The cats. Felids are the most strictly carnivorous of the sixteen mammal families in the order Carnivora
. The most familiar felid is the domestic cat, which first became associated with humans about 10,000 years ago, but the family includes all other wild cats including the big cats. Discounting extinct species, the living felids belong to either the Pantherinae
(lion, tiger, jaguar, and leopard), and Felinae
(cougar, cheetah, lynxes caracal, and domestic cat). The first felids emerged dabout 25 million years ago. In prehistoric times, there was a third group called the Machairodontinae
, which included the saber-toothed cats such as the well known Smilodon
. There are 40 known species of felids in the world today. They originated in Asia and spread across continents by crossing land bridges. Ancient cats evolved into eight main lineages that diverged in the course of at least 10 migrations (in both directions) from continent to continent via the Bering land bridge and Isthmus of Panama. The Panthera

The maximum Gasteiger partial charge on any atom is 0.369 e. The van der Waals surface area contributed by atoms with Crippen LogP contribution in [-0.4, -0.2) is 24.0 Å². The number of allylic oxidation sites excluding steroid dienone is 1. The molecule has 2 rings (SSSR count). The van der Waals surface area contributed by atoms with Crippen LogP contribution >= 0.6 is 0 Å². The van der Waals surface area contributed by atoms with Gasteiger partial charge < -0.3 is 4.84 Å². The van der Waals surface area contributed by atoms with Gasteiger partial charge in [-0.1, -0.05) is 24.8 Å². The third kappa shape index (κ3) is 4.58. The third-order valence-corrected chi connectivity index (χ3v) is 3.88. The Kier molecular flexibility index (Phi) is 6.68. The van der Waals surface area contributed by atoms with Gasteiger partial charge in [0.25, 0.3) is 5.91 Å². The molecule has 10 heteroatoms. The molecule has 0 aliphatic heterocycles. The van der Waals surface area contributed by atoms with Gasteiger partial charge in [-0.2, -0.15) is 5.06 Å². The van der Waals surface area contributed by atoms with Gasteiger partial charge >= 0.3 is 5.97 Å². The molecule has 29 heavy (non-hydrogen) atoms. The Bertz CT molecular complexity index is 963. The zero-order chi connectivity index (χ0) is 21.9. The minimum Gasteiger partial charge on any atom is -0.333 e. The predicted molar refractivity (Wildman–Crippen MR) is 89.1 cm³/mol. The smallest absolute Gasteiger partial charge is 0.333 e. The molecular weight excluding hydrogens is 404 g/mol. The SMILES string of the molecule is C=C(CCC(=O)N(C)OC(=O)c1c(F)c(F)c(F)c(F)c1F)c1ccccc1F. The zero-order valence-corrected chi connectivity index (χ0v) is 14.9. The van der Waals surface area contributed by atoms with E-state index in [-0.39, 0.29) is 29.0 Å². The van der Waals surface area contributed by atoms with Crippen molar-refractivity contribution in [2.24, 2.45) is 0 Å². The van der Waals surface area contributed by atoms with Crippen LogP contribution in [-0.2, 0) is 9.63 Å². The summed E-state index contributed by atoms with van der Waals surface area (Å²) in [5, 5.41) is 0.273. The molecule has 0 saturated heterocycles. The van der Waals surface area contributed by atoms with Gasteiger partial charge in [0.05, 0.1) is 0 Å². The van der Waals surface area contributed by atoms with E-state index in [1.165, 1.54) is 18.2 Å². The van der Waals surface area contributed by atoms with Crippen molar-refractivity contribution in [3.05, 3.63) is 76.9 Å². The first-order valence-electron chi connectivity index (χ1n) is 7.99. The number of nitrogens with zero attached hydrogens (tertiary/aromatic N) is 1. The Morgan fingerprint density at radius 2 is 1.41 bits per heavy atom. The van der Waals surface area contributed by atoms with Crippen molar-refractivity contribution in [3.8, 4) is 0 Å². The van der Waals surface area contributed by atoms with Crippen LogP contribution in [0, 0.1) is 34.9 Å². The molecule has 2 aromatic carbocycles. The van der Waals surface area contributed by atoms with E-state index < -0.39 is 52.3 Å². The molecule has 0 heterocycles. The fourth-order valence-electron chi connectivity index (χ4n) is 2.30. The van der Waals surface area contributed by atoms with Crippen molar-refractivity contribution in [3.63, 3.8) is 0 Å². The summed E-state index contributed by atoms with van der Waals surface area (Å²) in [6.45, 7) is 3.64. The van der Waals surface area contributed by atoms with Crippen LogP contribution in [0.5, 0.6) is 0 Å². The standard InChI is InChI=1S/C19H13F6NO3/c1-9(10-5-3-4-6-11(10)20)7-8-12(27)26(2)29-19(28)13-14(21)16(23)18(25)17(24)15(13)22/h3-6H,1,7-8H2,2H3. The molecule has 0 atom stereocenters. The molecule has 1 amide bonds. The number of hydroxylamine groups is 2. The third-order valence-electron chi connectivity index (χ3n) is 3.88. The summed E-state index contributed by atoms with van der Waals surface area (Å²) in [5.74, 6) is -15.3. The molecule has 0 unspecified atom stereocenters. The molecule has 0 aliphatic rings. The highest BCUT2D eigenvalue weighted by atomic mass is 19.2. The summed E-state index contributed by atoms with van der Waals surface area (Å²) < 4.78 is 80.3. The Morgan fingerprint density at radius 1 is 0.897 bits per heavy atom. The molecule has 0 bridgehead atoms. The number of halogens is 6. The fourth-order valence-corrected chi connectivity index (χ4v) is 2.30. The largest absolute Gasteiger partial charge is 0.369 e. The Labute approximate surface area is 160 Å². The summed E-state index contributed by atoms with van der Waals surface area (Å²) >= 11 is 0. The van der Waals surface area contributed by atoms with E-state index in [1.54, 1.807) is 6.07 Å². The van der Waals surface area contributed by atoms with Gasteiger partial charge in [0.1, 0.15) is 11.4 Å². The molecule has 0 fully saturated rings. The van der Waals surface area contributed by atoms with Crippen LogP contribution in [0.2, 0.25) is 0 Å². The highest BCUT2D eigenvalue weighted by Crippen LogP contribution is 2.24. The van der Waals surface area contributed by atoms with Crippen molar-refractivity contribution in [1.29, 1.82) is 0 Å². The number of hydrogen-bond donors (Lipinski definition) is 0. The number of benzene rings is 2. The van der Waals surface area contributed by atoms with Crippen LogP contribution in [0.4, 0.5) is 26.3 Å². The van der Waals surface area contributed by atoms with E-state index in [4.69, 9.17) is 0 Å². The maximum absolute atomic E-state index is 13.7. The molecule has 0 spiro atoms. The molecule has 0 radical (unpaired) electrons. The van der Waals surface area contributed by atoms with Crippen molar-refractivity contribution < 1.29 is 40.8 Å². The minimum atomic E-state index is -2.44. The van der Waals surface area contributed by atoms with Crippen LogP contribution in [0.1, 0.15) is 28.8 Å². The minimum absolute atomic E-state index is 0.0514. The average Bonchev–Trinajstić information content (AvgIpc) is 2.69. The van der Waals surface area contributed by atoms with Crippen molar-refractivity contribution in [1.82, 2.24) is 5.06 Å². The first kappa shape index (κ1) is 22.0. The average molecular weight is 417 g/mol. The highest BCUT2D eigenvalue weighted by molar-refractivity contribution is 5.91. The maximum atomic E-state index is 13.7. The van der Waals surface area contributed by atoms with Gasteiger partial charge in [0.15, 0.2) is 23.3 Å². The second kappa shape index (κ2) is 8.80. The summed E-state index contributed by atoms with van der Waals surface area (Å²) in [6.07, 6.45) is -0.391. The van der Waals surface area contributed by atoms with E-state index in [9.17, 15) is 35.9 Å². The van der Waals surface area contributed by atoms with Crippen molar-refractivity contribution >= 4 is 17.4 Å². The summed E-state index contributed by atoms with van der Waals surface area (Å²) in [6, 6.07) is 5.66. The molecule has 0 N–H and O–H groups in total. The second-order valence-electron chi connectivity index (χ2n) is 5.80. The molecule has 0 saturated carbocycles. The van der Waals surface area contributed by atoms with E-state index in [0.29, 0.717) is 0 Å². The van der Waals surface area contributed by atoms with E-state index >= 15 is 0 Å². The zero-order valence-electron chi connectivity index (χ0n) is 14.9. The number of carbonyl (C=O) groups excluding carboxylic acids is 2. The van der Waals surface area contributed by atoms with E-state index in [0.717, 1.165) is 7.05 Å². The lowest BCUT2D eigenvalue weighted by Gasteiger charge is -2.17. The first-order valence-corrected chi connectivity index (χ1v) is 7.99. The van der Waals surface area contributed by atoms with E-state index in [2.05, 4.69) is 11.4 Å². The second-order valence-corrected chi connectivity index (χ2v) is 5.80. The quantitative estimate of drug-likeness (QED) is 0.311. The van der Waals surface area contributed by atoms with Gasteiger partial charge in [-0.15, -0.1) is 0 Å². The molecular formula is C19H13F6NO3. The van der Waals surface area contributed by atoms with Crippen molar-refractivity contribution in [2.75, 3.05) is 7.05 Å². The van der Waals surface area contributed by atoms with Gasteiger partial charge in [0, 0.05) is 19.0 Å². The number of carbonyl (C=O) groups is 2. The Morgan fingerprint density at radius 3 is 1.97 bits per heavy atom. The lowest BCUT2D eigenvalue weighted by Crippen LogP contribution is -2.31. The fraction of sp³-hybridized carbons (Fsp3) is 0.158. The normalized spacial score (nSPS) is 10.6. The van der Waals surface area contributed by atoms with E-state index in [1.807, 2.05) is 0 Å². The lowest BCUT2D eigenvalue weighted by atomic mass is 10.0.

species are the oldest and the Felis species are the youngest. Felids are purely carnivorous animals, subsisting almost entirely on other vertebrates. Aside from the lion, they are solitary. Most are secretive animals, often nocturnal, and live in relatively inaccessible habitats. Around three-quarters of cat species live in forested terrain, and they are generally agile climbers. However, felids may be found in almost any environment, with some species being native to mountainous terrain or deserts. Wild felids are native to every continent except Australia and Antarctica. The various species of felid vary greatly in size. One of the smallest is the Black-footed Cat at between 35-40 cm in length, while the largest and most powerful is the Siberian tiger. Compared with many other mammals, they have relatively short faces, and good binocular vision. The fur of felids takes many different forms, being much thicker in those species that live in cold environments, such as the Snow Leopard. The colour of felids is also highly variable, although brown to golden fur is common in most species, often marked with distinctive spots, stripes, or rosettes. Many species also have a \"tear stripe,\" a black stripe running from the corner of each eye down the side of the nose. The tongue of felids is covered with horny papillae, which help to rasp meat from their prey. Almost all felids have fully retractable claws (one exception is the cheetah). Cats have five toes on their forefeet and four on their hindfeet, reflecting their reliance on griping and holding down their pray with their claws. Felids have relatively large eyes, situated to provide binocular vision. Their night vision is especially good, due to the presence of a tapetum lucidum, which reflects light back inside the eyeball, and gives cat eyes their distinctive shine. The ears of felids are also large, and in the smaller cats especially sensitive to high-frequency sounds. Felids have a highly developed sense of smell, although not as much so as in canids. This is further supplemented by the presence of a vomeronasal organ in the roof of the mouth, allowing the animal to taste the air. The use of this organ is associated with the Flehmen response, in which the upper lip is curled upwards. Felids possess highly sensitive vibrissa (whiskers) set deep within the skin, and provide the cat with sensory information about the slightest air movement around it. For this reason they are very helpful for a nocturnal hunter. Most felids are able to land on their feet after a fall, an ability which relies on vision and the sense of balance acting together. The canine teeth are large, reaching exceptional size in the extinct saber-tooth species. The upper third premolar and lower molar are adapted as carnassial teeth, suited to tearing and cutting flesh. The jaws of felids can only move vertically. This prevents them from being able to chew, but makes it easier for their powerful masseter jaw muscles to hold struggling prey. Text after Wikipedia, 3rd August 2008.